Common treatments for bacterial vaginosis include oral metronidazole and clindamycin vaginal cream or oral. Metronidazole taken orally causes gastro-intestinal distress, creates a metallic taste for the course of treatment and has been shown to be carcinogenic in mice and rats. Clindamycin therapy has been associated with severe colitis which may end fatally. Additionally, while these compositions are effective in eliminating the bacterial vaginosis, their use may cause yeast propagation and resulting vaginal candidiasis.
Trichomonas and related parasites are treated with antibiotics such as metronidazole.
There is currently no product available, either over the counter or by prescription, that may be used to safely and effectively treat, for example, vaginal infections of both bacterial and fungal origin. It would therefore be extremely advantageous to provide such a product that can be used for the treatment of vaginal infection such as symptomatic vaginal discharge, vaginitis and the like in which the cause, based on the symptoms alone, may be indeterminable without specific medical diagnosis, and may be either bacterial or fungal in nature. Furthermore to provide a product which may be used as an interim treatment while actual diagnosis is being determined and/or as an alternative to existing treatment products which may be toxic and environmentally unfriendly.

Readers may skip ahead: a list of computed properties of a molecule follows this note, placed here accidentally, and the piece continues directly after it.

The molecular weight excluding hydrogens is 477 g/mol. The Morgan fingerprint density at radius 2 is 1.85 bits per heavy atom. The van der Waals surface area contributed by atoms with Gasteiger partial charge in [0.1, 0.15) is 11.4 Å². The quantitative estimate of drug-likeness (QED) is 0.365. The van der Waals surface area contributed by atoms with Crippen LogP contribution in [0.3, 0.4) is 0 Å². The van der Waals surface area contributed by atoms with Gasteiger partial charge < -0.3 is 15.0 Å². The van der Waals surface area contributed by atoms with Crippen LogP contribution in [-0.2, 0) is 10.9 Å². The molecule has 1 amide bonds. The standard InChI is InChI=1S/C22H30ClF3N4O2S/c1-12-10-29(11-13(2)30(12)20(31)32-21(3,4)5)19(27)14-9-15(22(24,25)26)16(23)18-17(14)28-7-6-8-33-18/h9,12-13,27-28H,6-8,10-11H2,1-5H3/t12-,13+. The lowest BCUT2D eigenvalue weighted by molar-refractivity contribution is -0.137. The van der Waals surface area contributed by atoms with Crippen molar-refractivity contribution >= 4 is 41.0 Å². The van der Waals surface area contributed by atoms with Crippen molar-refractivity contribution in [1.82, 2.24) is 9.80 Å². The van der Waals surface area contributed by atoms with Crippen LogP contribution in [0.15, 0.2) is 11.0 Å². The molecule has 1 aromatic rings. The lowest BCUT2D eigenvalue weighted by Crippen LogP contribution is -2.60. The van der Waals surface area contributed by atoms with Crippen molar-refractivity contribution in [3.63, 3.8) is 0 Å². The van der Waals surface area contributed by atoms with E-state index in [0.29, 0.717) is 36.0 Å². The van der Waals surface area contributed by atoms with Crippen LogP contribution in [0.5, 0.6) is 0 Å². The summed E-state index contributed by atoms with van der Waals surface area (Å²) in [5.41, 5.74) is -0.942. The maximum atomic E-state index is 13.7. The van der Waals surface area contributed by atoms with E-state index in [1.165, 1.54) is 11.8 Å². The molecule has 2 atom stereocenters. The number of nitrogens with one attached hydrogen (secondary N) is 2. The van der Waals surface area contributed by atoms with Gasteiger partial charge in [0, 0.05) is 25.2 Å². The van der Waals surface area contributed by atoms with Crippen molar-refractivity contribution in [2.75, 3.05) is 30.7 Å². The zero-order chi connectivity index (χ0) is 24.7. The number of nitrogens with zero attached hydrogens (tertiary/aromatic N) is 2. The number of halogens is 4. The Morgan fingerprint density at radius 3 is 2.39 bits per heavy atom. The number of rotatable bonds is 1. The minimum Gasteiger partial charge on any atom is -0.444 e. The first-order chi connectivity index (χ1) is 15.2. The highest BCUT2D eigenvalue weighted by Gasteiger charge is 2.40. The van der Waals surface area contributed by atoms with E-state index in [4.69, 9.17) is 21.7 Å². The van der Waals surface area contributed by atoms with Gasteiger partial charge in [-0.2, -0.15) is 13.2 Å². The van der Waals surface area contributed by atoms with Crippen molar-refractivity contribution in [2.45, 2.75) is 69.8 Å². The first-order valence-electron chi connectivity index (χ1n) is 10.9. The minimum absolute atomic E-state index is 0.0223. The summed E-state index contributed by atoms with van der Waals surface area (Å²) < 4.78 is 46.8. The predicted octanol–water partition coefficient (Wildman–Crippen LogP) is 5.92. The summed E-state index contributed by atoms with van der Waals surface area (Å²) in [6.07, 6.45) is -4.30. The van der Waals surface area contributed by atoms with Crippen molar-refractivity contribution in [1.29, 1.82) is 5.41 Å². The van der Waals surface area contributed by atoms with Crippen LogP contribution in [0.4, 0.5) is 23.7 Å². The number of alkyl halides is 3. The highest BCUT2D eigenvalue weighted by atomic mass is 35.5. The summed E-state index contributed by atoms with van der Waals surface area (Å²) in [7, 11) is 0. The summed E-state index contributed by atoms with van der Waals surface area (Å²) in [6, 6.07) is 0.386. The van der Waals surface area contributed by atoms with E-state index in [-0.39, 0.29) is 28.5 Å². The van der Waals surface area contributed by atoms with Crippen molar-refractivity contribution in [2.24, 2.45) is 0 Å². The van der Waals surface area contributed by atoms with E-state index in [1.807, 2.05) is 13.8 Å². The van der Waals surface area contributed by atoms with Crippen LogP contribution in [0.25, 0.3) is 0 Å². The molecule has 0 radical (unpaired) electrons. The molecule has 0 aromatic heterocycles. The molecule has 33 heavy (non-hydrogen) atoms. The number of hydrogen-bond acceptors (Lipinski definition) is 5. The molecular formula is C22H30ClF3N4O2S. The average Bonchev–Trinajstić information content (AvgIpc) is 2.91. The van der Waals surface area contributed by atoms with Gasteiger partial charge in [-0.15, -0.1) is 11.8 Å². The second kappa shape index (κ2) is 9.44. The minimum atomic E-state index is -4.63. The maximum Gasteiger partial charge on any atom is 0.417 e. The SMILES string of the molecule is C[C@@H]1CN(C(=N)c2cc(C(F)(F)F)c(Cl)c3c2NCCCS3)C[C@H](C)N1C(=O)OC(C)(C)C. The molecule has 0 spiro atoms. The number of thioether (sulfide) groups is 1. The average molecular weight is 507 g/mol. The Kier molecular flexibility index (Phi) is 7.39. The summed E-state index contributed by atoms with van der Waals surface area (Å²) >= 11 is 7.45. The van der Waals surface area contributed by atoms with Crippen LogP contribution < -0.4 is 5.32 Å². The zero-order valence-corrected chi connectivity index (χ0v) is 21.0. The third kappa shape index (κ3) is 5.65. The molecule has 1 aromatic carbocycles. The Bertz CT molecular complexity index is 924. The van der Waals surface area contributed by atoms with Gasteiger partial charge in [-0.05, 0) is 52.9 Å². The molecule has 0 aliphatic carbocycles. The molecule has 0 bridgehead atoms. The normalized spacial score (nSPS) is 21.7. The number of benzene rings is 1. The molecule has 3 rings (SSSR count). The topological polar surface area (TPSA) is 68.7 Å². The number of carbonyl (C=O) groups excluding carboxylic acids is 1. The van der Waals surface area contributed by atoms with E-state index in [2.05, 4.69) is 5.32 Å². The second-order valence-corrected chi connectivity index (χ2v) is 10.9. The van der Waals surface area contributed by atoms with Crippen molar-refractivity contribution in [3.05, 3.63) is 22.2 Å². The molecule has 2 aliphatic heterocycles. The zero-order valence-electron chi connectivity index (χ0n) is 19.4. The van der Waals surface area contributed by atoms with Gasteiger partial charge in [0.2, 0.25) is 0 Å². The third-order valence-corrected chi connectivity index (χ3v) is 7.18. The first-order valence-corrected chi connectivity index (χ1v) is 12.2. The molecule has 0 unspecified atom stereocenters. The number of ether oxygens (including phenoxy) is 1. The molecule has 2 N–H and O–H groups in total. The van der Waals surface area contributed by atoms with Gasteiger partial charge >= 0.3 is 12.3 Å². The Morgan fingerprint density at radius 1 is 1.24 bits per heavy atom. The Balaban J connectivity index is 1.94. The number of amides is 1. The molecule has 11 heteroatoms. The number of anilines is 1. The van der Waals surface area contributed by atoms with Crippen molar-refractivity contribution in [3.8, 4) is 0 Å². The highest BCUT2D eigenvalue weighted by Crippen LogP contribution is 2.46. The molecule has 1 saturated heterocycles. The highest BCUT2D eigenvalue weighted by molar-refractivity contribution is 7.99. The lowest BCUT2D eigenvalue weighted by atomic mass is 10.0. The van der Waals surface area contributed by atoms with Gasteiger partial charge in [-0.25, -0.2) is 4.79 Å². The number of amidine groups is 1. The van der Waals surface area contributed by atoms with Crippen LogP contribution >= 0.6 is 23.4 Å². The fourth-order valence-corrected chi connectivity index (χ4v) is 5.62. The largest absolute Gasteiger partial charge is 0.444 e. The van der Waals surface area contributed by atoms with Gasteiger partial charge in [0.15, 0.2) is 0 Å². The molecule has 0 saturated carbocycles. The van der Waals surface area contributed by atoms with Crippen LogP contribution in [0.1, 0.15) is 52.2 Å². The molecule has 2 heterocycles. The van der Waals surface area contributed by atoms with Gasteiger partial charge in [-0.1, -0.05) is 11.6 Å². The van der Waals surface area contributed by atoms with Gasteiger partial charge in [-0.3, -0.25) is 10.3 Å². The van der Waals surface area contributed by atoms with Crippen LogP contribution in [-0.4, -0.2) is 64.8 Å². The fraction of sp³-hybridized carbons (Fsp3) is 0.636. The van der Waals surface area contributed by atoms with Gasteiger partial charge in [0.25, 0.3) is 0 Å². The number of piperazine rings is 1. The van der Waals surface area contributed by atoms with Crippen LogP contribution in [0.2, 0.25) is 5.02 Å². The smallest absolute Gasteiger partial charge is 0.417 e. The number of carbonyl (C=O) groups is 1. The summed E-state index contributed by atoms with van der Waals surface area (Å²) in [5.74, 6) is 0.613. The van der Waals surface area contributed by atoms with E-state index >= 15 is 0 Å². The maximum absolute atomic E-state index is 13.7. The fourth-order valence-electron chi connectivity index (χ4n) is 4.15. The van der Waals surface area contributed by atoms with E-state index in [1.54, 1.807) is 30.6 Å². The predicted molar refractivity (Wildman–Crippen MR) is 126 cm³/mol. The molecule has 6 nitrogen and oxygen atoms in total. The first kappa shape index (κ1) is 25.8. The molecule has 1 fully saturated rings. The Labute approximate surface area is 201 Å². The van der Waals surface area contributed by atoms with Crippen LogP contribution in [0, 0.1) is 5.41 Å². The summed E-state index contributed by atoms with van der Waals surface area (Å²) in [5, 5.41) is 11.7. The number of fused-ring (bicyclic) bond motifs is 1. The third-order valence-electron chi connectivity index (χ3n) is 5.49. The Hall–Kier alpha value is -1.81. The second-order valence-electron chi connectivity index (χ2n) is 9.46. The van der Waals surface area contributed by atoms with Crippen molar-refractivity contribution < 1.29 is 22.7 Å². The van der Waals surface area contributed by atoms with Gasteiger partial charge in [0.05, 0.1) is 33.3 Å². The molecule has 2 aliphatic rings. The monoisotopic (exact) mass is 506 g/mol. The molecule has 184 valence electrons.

Acetic acid is known to have antimicrobial capacities and is effective at various percentages against Pseudomonas, Staphylococcus, Streptococcus and various yeasts. The fungitoxic effects of acetic acid on fungi causing otomycosis has been examined in Mycoses 37: 299-301 (1994). In this study various volatile compounds, including acetic acid, were tested, in vitro, for their fungitoxic effects against five fungi. Some antifungal effect was illustrated for acetic acid. Candida albicans was shown to be the most resistant to the volatiles. Boric acid is known to be an effective antibacterial and antifungal agent and has been prepared in the form of a suppository for the treatment of fungal infection alone (see The Annals of Pharmacotherapy 1993, Volume 27, pp.1355-1357). Boric acid has been shown to be fungistatic against Candida albicans wherein in vitro tests show that it is effective in treating vulvovaginal candidiasis (see Obstet. Gynecol., (1974) 43:893-895, "Boric Acid Treatment of Vulvovaginitis").
Acetic acid and boric acid have been used separately in vivo for the treatment of otomycosis (see Revista Iberoamericana de Micologia (1993) :10: pp. 33-35). In this study two groups of patients were tested. Group A patients were treated with a combination of acetic acid (2%), hydrocortisone (1%) and sterile water (to 100%). Group B patients were treated with boric acid (4%) saturated in absolute alcohol (25%) and sterile water (to 100%). A composition comprising both acetic acid and boric acid was not used.